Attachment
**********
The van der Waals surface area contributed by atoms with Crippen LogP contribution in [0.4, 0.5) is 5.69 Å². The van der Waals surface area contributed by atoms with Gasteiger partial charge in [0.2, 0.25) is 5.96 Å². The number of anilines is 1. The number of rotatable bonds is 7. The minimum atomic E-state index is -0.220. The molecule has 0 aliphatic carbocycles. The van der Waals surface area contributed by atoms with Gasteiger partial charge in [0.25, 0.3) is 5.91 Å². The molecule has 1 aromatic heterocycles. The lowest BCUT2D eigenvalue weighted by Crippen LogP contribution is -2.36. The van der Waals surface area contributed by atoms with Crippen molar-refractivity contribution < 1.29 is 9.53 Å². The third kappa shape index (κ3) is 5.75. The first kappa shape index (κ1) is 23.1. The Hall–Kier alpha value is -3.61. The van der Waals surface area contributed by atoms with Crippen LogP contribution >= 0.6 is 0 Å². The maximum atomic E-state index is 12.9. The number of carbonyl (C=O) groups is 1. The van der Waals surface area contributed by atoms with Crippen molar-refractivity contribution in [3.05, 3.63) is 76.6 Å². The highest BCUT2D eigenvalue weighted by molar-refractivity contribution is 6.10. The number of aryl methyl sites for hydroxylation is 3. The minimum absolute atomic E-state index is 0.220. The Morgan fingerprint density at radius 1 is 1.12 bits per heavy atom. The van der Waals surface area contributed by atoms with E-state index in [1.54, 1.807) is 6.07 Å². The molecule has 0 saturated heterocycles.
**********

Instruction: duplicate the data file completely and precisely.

The van der Waals surface area contributed by atoms with Crippen LogP contribution in [0.4, 0.5) is 5.69 Å². The van der Waals surface area contributed by atoms with Gasteiger partial charge in [0.2, 0.25) is 5.96 Å². The number of anilines is 1. The number of rotatable bonds is 7. The minimum atomic E-state index is -0.220. The molecule has 0 aliphatic carbocycles. The van der Waals surface area contributed by atoms with Gasteiger partial charge in [0.25, 0.3) is 5.91 Å². The molecule has 1 aromatic heterocycles. The lowest BCUT2D eigenvalue weighted by Crippen LogP contribution is -2.36. The van der Waals surface area contributed by atoms with Crippen molar-refractivity contribution < 1.29 is 9.53 Å². The third kappa shape index (κ3) is 5.75. The first kappa shape index (κ1) is 23.1. The Hall–Kier alpha value is -3.61. The van der Waals surface area contributed by atoms with Crippen LogP contribution >= 0.6 is 0 Å². The maximum atomic E-state index is 12.9. The number of carbonyl (C=O) groups is 1. The van der Waals surface area contributed by atoms with Crippen molar-refractivity contribution in [3.05, 3.63) is 76.6 Å². The highest BCUT2D eigenvalue weighted by molar-refractivity contribution is 6.10. The number of aryl methyl sites for hydroxylation is 3. The minimum absolute atomic E-state index is 0.220. The Morgan fingerprint density at radius 1 is 1.12 bits per heavy atom. The van der Waals surface area contributed by atoms with E-state index in [1.54, 1.807) is 6.07 Å². The molecule has 0 saturated heterocycles.